Keywords websites, writing center history, gopher sites, asynchronous, writing across the curriculum (WAC) Abstract My article demonstrates how to integrate the static web pages with the dynamic forum for an effective learning experience on the OWL. I explain, through recent research, why asynchronous feedback provides effective, individualized writing instruction to students with various learning styles …
OWI should be supported by online writing centers, most often referred to as online writing labs or OWLs. Developing these support structures, however, can be a daunting endeavor for many institutions, as OWLs are plagued with issues related to the perception that it is a deficit model for tutoring, accessibility issues, appropriate tutor training, and technology.
Just as the mediums in which we compose have shifted throughout the millennium, the modes of evaluating student work have likewise shifted. This shift is reflected in our own experience as Graduate Assistants in our recently reached out to students whose needs cannot institution’s Writing Center.
Writing centers provide invaluable writing assistance to students, and students who have used writing centers typically come to this conclusion themselves. Despite these positive responses to writing center tutorials, motivating first-time users to go to the writing center can be challenging.
Examining 200 word choice errors from Chinese students’ drafts submitted to a writing center’s online asynchronous tutoring program, the present study demonstrates that second language writers need help with word choice. Word choice problems, a natural part of second language learning, can negatively affect rhetorical effectiveness and readers’ comprehension and evaluation.
Currently my high school writing center tutors are delivering asynchronous sessions, offering three hours a day of live face-to-face dialogue, and committed to the discussion that is writing. To admit that my tutors are high school students, grades nine through twelve, should not surprise you in that we’ve all seen a movement pushing for writing centers to appear at the secondary level, but what might surprise you is that my high school students are also online learners.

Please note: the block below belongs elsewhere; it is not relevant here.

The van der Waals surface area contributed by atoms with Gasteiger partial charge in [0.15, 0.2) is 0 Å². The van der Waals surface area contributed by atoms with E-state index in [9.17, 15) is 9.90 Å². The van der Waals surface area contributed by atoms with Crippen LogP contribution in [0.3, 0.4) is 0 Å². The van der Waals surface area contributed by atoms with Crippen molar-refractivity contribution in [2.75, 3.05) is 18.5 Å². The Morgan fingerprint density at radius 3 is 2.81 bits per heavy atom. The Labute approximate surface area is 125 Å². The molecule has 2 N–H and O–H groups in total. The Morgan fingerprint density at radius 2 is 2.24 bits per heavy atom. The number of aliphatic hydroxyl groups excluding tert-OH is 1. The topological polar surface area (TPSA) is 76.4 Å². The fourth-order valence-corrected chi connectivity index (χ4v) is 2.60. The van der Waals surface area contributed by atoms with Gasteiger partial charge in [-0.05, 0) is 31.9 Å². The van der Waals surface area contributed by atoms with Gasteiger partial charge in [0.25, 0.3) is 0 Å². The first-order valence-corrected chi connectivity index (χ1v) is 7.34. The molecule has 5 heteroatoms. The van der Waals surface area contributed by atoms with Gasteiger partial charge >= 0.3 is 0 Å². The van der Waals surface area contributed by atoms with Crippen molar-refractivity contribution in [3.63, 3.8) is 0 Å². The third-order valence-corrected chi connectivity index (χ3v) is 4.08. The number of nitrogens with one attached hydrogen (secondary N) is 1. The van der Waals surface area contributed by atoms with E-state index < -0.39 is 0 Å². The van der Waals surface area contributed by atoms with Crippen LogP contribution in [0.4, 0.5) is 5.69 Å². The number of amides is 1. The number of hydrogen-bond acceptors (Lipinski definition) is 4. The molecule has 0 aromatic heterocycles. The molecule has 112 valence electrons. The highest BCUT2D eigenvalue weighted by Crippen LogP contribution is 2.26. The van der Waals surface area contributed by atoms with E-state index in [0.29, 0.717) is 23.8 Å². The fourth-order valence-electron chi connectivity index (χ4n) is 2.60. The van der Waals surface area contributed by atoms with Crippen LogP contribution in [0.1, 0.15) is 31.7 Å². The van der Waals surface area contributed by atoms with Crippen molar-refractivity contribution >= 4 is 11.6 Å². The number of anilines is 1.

In her article “Composition’s Imagined Geographies: The Politics of Space in the Frontier, City, and Cyberspace,” Nedra Reynolds sums up in three words something nearly all writing instructors have learned keenly by experience: “Space does matter.” For better or for worse, our authority as writing instructors is often drawn from the contexts in which we’re working – as are the practices through which we enact that role.
Misemer discusses her experience conducting online tutoring appointments via Skype with two tutors and one student, what she calls “paired Skype tutoring.” Misemer found an increase in tutor confidence, as well as benefits to having two tutors with complimentary strengths assisting the student.
This article presents a study and a methodology to investigate whether students with different learning styles make use of the potential flexibility of online learning materials, i.c. in the context of an online writing center. The study aims to investigate the effect of learning styles on (a) the students’ approach to the writing task (process), and (b) on the letters they write (product).
This paper charts the development of a small departmental writing center at a university in Japan. The paper discusses the results from two semesters of an ongoing action research project focused on improving the usage of the center.